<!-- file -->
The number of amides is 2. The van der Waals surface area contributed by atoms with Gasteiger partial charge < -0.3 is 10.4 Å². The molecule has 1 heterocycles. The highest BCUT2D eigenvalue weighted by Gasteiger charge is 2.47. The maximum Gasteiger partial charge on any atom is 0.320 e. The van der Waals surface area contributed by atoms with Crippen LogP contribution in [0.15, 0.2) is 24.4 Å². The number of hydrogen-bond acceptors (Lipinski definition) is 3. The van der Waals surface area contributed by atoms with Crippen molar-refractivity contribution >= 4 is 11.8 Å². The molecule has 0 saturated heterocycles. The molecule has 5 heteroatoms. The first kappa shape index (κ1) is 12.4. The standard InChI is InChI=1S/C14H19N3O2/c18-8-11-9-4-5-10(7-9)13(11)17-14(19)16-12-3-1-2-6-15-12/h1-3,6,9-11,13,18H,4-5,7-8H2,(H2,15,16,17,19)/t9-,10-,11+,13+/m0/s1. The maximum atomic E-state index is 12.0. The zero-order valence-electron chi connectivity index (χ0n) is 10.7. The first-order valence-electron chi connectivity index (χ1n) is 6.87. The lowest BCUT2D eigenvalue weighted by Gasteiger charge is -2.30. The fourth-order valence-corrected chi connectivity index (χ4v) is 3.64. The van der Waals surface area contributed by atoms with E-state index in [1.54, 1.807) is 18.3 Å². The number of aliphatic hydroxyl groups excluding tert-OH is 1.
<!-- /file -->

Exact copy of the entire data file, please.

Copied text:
The number of amides is 2. The van der Waals surface area contributed by atoms with Gasteiger partial charge < -0.3 is 10.4 Å². The molecule has 1 heterocycles. The highest BCUT2D eigenvalue weighted by Gasteiger charge is 2.47. The maximum Gasteiger partial charge on any atom is 0.320 e. The van der Waals surface area contributed by atoms with Crippen LogP contribution in [0.15, 0.2) is 24.4 Å². The number of hydrogen-bond acceptors (Lipinski definition) is 3. The van der Waals surface area contributed by atoms with Crippen molar-refractivity contribution >= 4 is 11.8 Å². The molecule has 0 saturated heterocycles. The molecule has 5 heteroatoms. The first kappa shape index (κ1) is 12.4. The standard InChI is InChI=1S/C14H19N3O2/c18-8-11-9-4-5-10(7-9)13(11)17-14(19)16-12-3-1-2-6-15-12/h1-3,6,9-11,13,18H,4-5,7-8H2,(H2,15,16,17,19)/t9-,10-,11+,13+/m0/s1. The maximum atomic E-state index is 12.0. The zero-order valence-electron chi connectivity index (χ0n) is 10.7. The first-order valence-electron chi connectivity index (χ1n) is 6.87. The lowest BCUT2D eigenvalue weighted by Gasteiger charge is -2.30. The fourth-order valence-corrected chi connectivity index (χ4v) is 3.64. The van der Waals surface area contributed by atoms with E-state index in [1.54, 1.807) is 18.3 Å². The number of aliphatic hydroxyl groups excluding tert-OH is 1.